George Dovey

George B. Dovey (April 18, 1862 – June 19, 1909) was the principal owner of the Boston Doves of the National League from 1907 through 1909.

George Dovey
George Dovey pictured on a 1907 postcard
Born(1862-04-18)April 18, 1862[1]
DiedJune 19, 1909(1909-06-19) (aged 47)
Body discoveredAboard a Pennsylvania Railroad train, between Cedarville and Xenia in Ohio
Resting placeMount Moriah Cemetery, Philadelphia
OccupationTeam owner of the Boston Doves (1907–1909)
EmployerSt. Louis Car Company (prior to 1907)
RelativesJohn Dovey (brother)


Dovey was born in Pottsville, Pennsylvania; he attended college in Kentucky, where he played baseball.[2] For several years he worked as a salesman for the St. Louis Car Company.[2]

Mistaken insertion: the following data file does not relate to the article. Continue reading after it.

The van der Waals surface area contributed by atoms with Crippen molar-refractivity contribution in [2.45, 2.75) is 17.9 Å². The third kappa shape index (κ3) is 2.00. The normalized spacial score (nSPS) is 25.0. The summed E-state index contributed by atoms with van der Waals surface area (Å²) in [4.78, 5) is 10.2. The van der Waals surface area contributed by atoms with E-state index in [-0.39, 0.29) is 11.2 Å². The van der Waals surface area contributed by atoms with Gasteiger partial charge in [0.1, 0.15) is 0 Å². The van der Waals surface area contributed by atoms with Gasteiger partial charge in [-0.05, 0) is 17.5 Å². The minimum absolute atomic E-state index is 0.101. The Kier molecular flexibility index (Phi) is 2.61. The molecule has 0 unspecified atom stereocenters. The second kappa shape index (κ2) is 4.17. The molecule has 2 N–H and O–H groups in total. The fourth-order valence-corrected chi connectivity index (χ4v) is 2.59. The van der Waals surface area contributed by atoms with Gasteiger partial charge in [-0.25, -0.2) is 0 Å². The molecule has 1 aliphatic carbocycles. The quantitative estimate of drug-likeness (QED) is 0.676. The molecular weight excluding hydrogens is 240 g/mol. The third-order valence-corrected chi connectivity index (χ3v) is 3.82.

In 1907, Dovey bought the Boston Beaneaters from Arthur Soden,[2] becoming the team's principal owner; he then renamed the team the Boston Doves.[3]

At the age of 46, Dovey died of a pulmonary hemorrhage, early in the morning of June 19, 1909 while riding a Pennsylvania Railroad train in Greene County, Ohio, between Cedarville and Xenia.[2] He was buried in Mount Moriah Cemetery, Philadelphia.[2]

Following his death, his brother John became principal owner of the franchise.


  1. ^ [1]
  2. ^ a b c d e "Baseball President Dead: George Dovey of Boston Passes Away on a Railroad Train" (full article). The New York Times. June 20, 1909. Retrieved 2011-09-16.
  3. ^ "Timeline 1876–1952". History >> Story of the Braves >> Franchise Timeline. Major League Baseball. Retrieved 2011-09-16. 1903–1912: A long pennant drought for the Beaneaters, the team finishes no better than sixth for ten seasons. The 1906 team lost a franchise-record 19 in a row. In 1907, the team changed names; the Beaneaters become known as the Doves, after the new owners, the Dovey brothers. In 1912, the team acquires the nickname Braves for the first time, at the suggestion of Johnny Montgomery Ward.

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